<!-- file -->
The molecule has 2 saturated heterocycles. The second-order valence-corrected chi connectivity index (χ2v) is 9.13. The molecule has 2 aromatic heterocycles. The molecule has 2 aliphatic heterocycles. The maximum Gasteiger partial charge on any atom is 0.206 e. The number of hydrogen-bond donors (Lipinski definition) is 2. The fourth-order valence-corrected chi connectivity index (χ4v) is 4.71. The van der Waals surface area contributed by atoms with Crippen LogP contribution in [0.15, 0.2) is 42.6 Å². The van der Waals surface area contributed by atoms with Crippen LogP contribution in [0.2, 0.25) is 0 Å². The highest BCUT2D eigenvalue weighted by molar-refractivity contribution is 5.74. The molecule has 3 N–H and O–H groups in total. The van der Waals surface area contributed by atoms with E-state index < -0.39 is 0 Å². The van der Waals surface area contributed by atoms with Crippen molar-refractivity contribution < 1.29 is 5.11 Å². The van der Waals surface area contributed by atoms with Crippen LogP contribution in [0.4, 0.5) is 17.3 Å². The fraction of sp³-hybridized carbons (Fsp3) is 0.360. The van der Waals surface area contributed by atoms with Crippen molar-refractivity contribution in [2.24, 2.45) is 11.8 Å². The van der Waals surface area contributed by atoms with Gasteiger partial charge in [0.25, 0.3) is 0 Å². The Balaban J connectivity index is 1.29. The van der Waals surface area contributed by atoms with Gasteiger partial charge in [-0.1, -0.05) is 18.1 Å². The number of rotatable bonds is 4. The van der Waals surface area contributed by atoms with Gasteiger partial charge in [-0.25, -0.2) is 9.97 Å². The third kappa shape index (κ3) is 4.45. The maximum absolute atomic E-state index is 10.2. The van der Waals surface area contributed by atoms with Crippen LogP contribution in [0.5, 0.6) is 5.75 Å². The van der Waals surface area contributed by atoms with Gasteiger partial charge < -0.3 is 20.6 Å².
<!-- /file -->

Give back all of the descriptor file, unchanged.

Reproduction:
The molecule has 2 saturated heterocycles. The second-order valence-corrected chi connectivity index (χ2v) is 9.13. The molecule has 2 aromatic heterocycles. The molecule has 2 aliphatic heterocycles. The maximum Gasteiger partial charge on any atom is 0.206 e. The number of hydrogen-bond donors (Lipinski definition) is 2. The fourth-order valence-corrected chi connectivity index (χ4v) is 4.71. The van der Waals surface area contributed by atoms with Crippen LogP contribution in [0.15, 0.2) is 42.6 Å². The van der Waals surface area contributed by atoms with Crippen LogP contribution in [0.2, 0.25) is 0 Å². The highest BCUT2D eigenvalue weighted by molar-refractivity contribution is 5.74. The molecule has 3 N–H and O–H groups in total. The van der Waals surface area contributed by atoms with E-state index < -0.39 is 0 Å². The van der Waals surface area contributed by atoms with Crippen molar-refractivity contribution < 1.29 is 5.11 Å². The van der Waals surface area contributed by atoms with Crippen LogP contribution in [0.4, 0.5) is 17.3 Å². The fraction of sp³-hybridized carbons (Fsp3) is 0.360. The van der Waals surface area contributed by atoms with Crippen molar-refractivity contribution in [2.24, 2.45) is 11.8 Å². The van der Waals surface area contributed by atoms with Gasteiger partial charge in [0.25, 0.3) is 0 Å². The Balaban J connectivity index is 1.29. The van der Waals surface area contributed by atoms with Gasteiger partial charge in [-0.1, -0.05) is 18.1 Å². The number of rotatable bonds is 4. The van der Waals surface area contributed by atoms with Gasteiger partial charge in [-0.25, -0.2) is 9.97 Å². The third kappa shape index (κ3) is 4.45. The maximum absolute atomic E-state index is 10.2. The van der Waals surface area contributed by atoms with Crippen LogP contribution in [0.5, 0.6) is 5.75 Å². The van der Waals surface area contributed by atoms with Gasteiger partial charge < -0.3 is 20.6 Å².